Advanced Search
MyIDEAS: Login to save this article or follow this journal

(When and how) do voters try to manipulate?

Contents:

Author Info

  • Sebastian Kube

    ()

  • Clemens Puppe

    ()

Abstract

No abstract is available for this item.

Download Info

If you experience problems downloading a file, check if you have the proper application to view it first. In case of further problems read the IDEAS help page. Note that these files are not on the IDEAS site. Please be patient as the files may be large.
File URL: http://hdl.handle.net/10.1007/s11127-008-9376-9
Download Restriction: Access to full text is restricted to subscribers.

As the access to this document is restricted, you may want to look for a different version under "Related research" (further below) or search for a different version of it.

Bibliographic Info

Article provided by Springer in its journal Public Choice.

Volume (Year): 139 (2009)
Issue (Month): 1 (April)
Pages: 39-52

as in new window
Handle: RePEc:kap:pubcho:v:139:y:2009:i:1:p:39-52

Contact details of provider:
Web page: http://www.springerlink.com/link.asp?id=100332

Related research

Keywords: Strategic voting; Manipulation; Borda rule; Mechanism design; Laboratory experiment; Satisficing; Bounded rationality; D71; C91; D81; D63; D72;

Find related papers by JEL classification:

References

References listed on IDEAS
Please report citation or reference errors to , or , if you are the registered author of the cited work, log in to your RePEc Author Service profile, click on "citations" and make appropriate adjustments.:
as in new window
  1. Gary Charness & Matthew Rabin, 2002. "Understanding Social Preferences With Simple Tests," The Quarterly Journal of Economics, MIT Press, vol. 117(3), pages 817-869, August.
  2. André Blais & Jean-François Laslier & Annie Laurent & Nicolas Sauger & Karine Van-Der-Straeten, 2007. "One Round versus Two Round Elections: An Experimental Study," Working Papers hal-00243055, HAL.
  3. Kirchsteiger, Georg, 1994. "The role of envy in ultimatum games," Journal of Economic Behavior & Organization, Elsevier, vol. 25(3), pages 373-389, December.
  4. Abbink, Klaus & Abdolkarim Sadrieh, 1995. "RatImage - research Assistance Toolbox for Computer-Aided Human Behavior Experiments," Discussion Paper Serie B 325, University of Bonn, Germany.
  5. Jeffrey Carpenter & Allison Liati & Brian Vickery, 2006. "They Come to Play: Supply Effects in an Economic Experiment," Middlebury College Working Paper Series 0602, Middlebury College, Department of Economics.
  6. Saari, Donald G, 1990. " Susceptibility to Manipulation," Public Choice, Springer, vol. 64(1), pages 21-41, January.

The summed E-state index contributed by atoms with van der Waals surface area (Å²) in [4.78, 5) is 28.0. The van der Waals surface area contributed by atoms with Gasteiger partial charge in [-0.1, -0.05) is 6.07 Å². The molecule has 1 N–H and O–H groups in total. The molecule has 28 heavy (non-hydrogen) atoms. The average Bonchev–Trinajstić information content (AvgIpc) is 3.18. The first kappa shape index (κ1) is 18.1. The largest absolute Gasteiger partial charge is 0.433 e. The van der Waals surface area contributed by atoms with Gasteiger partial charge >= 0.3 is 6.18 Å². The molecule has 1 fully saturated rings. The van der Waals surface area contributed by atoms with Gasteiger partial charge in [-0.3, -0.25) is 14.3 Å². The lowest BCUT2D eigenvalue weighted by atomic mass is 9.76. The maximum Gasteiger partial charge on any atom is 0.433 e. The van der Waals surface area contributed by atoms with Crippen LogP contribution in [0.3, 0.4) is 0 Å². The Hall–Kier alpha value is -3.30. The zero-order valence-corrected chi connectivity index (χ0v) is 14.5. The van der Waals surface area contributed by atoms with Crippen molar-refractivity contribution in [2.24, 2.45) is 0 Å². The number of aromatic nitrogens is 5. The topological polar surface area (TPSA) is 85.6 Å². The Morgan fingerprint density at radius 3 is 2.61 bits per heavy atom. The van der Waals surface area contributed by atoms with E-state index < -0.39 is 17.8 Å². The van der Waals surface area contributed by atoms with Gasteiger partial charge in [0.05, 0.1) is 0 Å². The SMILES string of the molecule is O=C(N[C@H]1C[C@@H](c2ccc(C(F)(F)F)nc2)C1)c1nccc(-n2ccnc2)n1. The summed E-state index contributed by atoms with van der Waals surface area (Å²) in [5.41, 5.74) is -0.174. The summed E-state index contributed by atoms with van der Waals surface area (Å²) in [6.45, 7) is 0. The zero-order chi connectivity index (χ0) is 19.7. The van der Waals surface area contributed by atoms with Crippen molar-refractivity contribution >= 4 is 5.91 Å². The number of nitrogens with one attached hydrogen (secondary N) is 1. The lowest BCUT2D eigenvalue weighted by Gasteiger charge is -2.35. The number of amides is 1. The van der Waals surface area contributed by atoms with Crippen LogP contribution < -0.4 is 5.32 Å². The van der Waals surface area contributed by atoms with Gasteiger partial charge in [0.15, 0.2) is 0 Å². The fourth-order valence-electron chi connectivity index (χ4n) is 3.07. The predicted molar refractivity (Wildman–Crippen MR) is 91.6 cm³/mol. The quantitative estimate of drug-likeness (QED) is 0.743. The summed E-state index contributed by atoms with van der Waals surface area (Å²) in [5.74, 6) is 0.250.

7. Lehtinen, Aki, 2006. "Signal extraction for simulated games with a large number of players," Computational Statistics & Data Analysis, Elsevier, vol. 50(9), pages 2495-2507, May.
Full references (including those not matched with items on IDEAS)

Citations

Citations are extracted by the CitEc Project, subscribe to its RSS feed for this item.
as in new window

Cited by:
  1. Karine Van der Straeten & Jean-François Laslier & Nicolas Sauger & André Blais, 2010. "Strategic, sincere, and heuristic voting under four election rules: an experimental study," Social Choice and Welfare, Springer, vol. 35(3), pages 435-472, September.
  2. Anita Gantner & Wolfgang Höchtl & Rupert Sausgruber, 2011. "The Pivotal Mechanism Revisited: Some Evidence on Group Manipulation," Working Papers 2011-15, Faculty of Economics and Statistics, University of Innsbruck.
  3. Luca Corazzini & Sebastian Kube & Michel André Maréchal & Antonio Nicolò, 2009. "Elections and deceptions: an experimental study on the behavioral effects of democracy," IEW - Working Papers 421, Institute for Empirical Research in Economics - University of Zurich, revised Aug 2013.

Lists

This item is not listed on Wikipedia, on a reading list or among the top items on IDEAS.

Statistics

Access and download statistics

Corrections

When requesting a correction, please mention this item's handle: RePEc:kap:pubcho:v:139:y:2009:i:1:p:39-52. See general information about how to correct material in RePEc.

For technical questions regarding this item, or to correct its authors, title, abstract, bibliographic or download information, contact: (Guenther Eichhorn) or (Christopher F. Baum).

If you have authored this item and are not yet registered with RePEc, we encourage you to do it here. This allows to link your profile to this item. It also allows you to accept potential citations to this item that we are uncertain about.

If references are entirely missing, you can add them using this form.

If the full references list an item that is present in RePEc, but the system did not link to it, you can help with this form.

If you know of missing items citing this one, you can help us creating those links by adding the relevant references in the same way as above, for each refering item. If you are a registered author of this item, you may also want to check the "citations" tab in your profile, as there may be some citations waiting for confirmation.

Please note that corrections may take a couple of weeks to filter through the various RePEc services.